Tin Hinan is a legendary figure in Tuareg mythology, who is considered the mother of the Tuareg people. According to legend, Tin Hinan was a queen who traveled to the Sahara region in the 4th century AD, and was a descendant of the prophet Muhammad. She is said to have brought with her the Islamic faith, and to have established the matrilineal social structure that is still practiced by some Tuareg groups today.
Tin Hinan is believed to have lived in the city of Agadez in what is now Niger, and is said to have been buried there in a tomb that still attracts pilgrims and visitors today. Her tomb is an important site of pilgrimage for the Tuareg people, who believe that it holds special spiritual significance and healing powers.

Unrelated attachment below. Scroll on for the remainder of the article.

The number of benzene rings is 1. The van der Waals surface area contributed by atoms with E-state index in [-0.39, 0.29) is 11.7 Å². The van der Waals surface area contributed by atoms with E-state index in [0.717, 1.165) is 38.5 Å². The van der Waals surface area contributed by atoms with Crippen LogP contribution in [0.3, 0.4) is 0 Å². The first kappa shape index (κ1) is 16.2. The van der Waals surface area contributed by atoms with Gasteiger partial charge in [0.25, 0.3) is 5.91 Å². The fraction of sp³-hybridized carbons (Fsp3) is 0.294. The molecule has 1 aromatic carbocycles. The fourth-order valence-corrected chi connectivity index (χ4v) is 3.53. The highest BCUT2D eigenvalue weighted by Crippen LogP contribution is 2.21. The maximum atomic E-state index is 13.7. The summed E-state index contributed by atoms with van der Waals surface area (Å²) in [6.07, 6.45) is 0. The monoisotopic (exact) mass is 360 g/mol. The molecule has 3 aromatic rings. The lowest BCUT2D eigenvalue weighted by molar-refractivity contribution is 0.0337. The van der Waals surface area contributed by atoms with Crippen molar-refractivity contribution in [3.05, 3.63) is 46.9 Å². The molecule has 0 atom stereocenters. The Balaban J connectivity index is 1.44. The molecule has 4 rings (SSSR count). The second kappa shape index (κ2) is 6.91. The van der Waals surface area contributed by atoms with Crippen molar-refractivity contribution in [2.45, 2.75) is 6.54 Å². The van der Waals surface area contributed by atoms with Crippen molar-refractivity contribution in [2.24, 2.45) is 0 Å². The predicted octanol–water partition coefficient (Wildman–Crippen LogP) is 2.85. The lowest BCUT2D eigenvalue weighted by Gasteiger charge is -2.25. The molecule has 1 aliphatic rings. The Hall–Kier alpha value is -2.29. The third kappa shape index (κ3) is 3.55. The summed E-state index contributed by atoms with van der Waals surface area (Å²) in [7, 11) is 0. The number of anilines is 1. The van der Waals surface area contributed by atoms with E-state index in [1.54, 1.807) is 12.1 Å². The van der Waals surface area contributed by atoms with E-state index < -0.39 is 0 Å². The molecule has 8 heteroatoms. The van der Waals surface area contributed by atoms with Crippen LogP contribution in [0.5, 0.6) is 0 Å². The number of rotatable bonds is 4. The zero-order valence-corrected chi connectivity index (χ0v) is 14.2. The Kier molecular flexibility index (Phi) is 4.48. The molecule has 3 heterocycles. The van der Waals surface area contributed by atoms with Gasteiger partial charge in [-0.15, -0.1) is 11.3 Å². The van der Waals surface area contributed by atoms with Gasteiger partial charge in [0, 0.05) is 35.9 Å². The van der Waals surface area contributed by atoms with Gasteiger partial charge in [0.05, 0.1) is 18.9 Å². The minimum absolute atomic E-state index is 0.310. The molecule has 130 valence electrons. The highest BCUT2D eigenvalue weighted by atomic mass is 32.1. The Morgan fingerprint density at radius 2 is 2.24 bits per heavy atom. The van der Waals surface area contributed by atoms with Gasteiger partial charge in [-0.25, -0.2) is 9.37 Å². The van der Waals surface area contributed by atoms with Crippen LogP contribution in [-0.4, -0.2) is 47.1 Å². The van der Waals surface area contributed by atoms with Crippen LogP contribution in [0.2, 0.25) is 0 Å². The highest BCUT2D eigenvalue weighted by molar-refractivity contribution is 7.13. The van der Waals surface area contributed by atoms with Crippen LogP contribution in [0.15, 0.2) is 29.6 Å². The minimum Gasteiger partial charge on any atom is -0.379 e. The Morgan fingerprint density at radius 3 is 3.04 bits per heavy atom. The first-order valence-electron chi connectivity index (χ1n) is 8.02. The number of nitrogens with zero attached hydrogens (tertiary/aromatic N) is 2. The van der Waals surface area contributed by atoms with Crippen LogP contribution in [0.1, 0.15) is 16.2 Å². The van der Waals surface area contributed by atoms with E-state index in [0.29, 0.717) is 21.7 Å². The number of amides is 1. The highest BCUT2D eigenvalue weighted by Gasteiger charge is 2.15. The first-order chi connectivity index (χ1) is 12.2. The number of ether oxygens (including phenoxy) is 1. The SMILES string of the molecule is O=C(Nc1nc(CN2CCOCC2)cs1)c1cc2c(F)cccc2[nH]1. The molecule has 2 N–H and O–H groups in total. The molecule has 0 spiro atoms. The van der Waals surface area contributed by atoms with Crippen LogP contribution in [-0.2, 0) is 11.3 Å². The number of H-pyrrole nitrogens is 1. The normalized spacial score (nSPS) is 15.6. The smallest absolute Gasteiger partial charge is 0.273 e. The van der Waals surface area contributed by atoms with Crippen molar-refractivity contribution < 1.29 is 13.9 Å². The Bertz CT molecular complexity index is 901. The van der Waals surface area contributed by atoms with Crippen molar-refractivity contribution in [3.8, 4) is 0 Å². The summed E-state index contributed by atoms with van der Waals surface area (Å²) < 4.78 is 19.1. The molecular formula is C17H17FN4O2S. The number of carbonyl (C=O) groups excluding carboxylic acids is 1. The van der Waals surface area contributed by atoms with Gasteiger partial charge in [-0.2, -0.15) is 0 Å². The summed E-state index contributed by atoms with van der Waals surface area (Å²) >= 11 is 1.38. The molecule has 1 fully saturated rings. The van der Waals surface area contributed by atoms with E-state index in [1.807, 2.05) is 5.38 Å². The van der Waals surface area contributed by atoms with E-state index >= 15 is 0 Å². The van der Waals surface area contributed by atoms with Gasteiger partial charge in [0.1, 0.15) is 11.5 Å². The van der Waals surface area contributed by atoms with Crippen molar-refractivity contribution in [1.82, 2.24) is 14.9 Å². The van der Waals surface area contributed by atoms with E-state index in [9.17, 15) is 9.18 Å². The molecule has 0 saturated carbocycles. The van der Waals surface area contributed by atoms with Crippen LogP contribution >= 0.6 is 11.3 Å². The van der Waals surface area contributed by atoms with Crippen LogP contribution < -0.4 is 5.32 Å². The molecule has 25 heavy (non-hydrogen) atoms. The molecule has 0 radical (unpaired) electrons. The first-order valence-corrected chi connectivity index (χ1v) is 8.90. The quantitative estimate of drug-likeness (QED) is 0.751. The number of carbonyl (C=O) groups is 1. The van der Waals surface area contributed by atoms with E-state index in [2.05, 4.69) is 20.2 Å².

Tin Hinan is also often depicted in Tuareg art and poetry, where she is celebrated as a symbol of maternal strength, wisdom, and leadership. Her story has been passed down through generations of Tuareg people, and she is still revered as an important cultural and spiritual figure in Tuareg mythology and tradition.